We're all being more careful about what we eat these days; our fast food nation is becoming a country of label readers and calorie counters. Public concern about obesity, diabetes, and heart disease has made us more aware of what is in the food we put in our mouths and how it affects our bodies. We've learned to check food labels for fat, salt, and sugar content. Our increasing national preference for foods that are low-fat, low-sodium, low-sugar, and low-calorie is reflected in the plethora of healthy-choice foods that crowd grocery store shelves. Even our favorite snacks now come in handy 100-calorie packs to help us control our cravings.
Spotting Hidden Sugars
Labeling requirements that itemize serving sizes and calorie counts, as well as fat, salt, sugar, fiber and vitamin content, make it easier than ever before to stock your kitchen shelves with healthy foods and create meals that target your personal health needs. But while food labels clearly spell out fat content and salt (sodium) content, determining how much and what kind of sugar food products contain can be a challenge. While food labels are required to list total sugar per serving, they don't have to differentiate between naturally-occurring and added sugar.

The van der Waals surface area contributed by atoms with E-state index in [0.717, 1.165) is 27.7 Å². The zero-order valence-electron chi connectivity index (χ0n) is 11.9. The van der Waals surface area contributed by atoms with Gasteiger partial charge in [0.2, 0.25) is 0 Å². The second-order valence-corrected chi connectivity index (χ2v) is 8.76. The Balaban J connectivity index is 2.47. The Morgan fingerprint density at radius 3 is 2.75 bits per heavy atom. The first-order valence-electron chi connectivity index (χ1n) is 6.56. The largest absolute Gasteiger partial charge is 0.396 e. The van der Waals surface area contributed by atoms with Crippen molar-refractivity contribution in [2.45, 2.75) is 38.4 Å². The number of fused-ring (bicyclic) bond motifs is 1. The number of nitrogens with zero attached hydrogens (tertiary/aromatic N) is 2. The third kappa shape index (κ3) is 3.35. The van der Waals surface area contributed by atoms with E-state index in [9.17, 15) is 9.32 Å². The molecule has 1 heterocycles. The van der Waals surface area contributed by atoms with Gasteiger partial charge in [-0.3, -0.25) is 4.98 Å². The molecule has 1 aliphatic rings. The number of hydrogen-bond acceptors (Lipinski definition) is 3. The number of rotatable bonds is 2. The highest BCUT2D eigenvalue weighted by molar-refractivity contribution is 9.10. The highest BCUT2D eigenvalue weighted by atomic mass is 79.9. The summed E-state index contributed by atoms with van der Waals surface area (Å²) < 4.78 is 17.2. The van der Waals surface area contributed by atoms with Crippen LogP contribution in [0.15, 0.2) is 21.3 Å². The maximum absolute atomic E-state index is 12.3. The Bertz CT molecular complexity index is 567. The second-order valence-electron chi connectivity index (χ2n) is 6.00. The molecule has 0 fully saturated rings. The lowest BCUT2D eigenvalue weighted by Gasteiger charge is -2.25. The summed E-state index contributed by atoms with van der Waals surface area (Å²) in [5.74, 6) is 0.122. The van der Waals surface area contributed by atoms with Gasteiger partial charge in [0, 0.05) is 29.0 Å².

When reading food labels, watch for these added sugars: corn syrup, fruit juice concentrate, molasses, glucose, sucrose, dextrose, and maltose.
When you become a part of Kendal Northern Ohio, you know you and your nutritional needs are being cared for. Our chefs at Kendal at Oberlin are always looking for new ways to create delicious, healthful meals that meet the nutritional needs of our residents without sacrificing flavor. Prepackaged meals from the Kendal at Oberlin kitchen are also available to members of Kendal at Home.
For more ways to remain happy and independent as you age, download our free guide, 11 Ways to Age Successfully at Home.
Photo: Heather Ingram